Along the way they had mowed down anybody they could find. The dregs of humanity were expendable, as far as SSI was concerned. And indigents were at the bottom of the pecking order.

Someone panicked and scrambled up out of a pile of bodies in the courtyard. They made a run for it.


One of the snipers on the roof took the young man out. He stumbled and fell, a chunk of his back and chest missing. He was dead before hitting the ground.

There would be no surprise snipers taking out agents this time. SSI carefully sneaked in their own snipers across the rooftops.

All was ready as the main force gathered in front of the door.

In their mind’s eye, each agent saw snapshots of their three primary objectives: two women and a priest.

They paused, committing the faces to memory.

Then someone nodded and three of them opened fire on the door.

Thoop! Thoopah! Thoop! Thoop!

It blew inward from the force of the blasts and two agents ran in together, sweeping the entryway.


Other agents poured into the building behind them, blasters ready.

One of them stopped and adjusted a setting on his visor, looking up at the ceiling.

He said, “Sensors indicating subjects on the second floor.”

Another one pointed at the stairs and said, “Go! Move! Move! Move!”

The stairs were narrow, only one agent could ascend at a time. Four quickly streamed upstairs, the lead trusting in his body armor to protect him. This resulted in a fatal error.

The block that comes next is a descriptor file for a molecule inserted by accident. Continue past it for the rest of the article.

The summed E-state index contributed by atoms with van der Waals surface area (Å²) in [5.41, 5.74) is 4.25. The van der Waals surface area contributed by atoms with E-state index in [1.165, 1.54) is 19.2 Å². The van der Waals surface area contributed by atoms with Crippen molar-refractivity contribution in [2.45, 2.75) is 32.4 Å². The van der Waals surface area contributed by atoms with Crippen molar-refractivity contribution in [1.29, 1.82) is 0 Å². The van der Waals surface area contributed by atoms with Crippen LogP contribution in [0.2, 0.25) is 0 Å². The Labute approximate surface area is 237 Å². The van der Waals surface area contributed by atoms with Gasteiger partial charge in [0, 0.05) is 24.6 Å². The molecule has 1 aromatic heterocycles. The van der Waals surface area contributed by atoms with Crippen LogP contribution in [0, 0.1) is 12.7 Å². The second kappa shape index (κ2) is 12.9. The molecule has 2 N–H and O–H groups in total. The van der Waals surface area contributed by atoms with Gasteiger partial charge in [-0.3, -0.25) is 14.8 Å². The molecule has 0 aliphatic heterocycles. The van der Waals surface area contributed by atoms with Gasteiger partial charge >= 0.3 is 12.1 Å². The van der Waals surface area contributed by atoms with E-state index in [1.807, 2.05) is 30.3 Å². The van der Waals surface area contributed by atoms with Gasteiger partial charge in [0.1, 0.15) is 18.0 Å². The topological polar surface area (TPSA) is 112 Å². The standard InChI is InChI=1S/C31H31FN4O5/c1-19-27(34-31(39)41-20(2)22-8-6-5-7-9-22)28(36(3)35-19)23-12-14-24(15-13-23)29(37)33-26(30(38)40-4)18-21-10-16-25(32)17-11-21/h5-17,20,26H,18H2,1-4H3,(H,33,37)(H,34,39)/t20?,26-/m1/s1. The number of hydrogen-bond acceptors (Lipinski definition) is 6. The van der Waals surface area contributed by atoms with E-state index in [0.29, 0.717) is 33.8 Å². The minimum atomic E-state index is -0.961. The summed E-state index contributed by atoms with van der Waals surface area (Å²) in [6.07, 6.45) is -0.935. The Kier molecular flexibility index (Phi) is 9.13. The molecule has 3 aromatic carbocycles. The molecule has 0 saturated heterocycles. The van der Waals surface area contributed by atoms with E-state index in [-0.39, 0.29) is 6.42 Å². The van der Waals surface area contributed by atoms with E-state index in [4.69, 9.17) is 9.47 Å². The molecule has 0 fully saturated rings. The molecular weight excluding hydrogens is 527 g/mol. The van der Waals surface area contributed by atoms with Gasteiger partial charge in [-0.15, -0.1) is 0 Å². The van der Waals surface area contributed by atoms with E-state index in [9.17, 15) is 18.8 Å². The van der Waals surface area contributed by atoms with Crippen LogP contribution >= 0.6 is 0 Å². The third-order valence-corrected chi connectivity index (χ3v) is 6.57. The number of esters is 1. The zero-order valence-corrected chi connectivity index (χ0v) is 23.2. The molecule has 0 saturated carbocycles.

When he reached the top of the stairs, an invisible blaster on full auto fired pointblank into his visor.


His visor cracked and a blast obliterated the man’s face. He died screaming, falling backwards into the agents behind him. Everyone rolled down the stairs, blaster bolts raining down on them.


On top of the building, on the roof, another agent lay prone near the edge, his blaster pointed down into the courtyard.

He had an electronic scope mounted on the gun, the highest quality available. It made his job easy. Unlike old-fashioned weapons using traditional ballistics, blaster bolts were generally more resistant to environmental factors such as the wind.

When the sniper squeezed his trigger, whatever lay in the crosshairs got hit, simple as that.

He scanned the courtyard now, looking for signs of life. His job was to cover the team’s exit, and he took that to heart. He spotted movement below, and he quickly zeroed in on a new target.

An old woman was alive, with two blasts to her midsection. Blood covered her middle, and her intestines were open to the air.

Despite that, she survived. With prompt medical treatment and a shot of nanobots, she might even make it.

The sniper focused on her head, lining up the digital crosshairs. The old wrinkled face glanced up at him, gray hair drenched in sweat.


Her head exploded like a bloody melon, and her body slumped to the pavement.

Satisfied, the sniper resumed his scan of the courtyard.

He heard the sound of a hesitant footstep behind him.

He whipped around to look over his shoulder. A young teenager stared back at him, a very thin girl with stringy brown hair. She looked malnourished.

She stood crouched next to an air vent. The sniper’s eyes darted to her fist. She held an egg grenade. He glanced up at her face.

She snarled and pressed the plunger.


He scrambled to move, bring the gun around in time to—


The force of the blast knocked his body off the roof. He landed in the courtyard near the other bodies, a few meters from the headless old woman.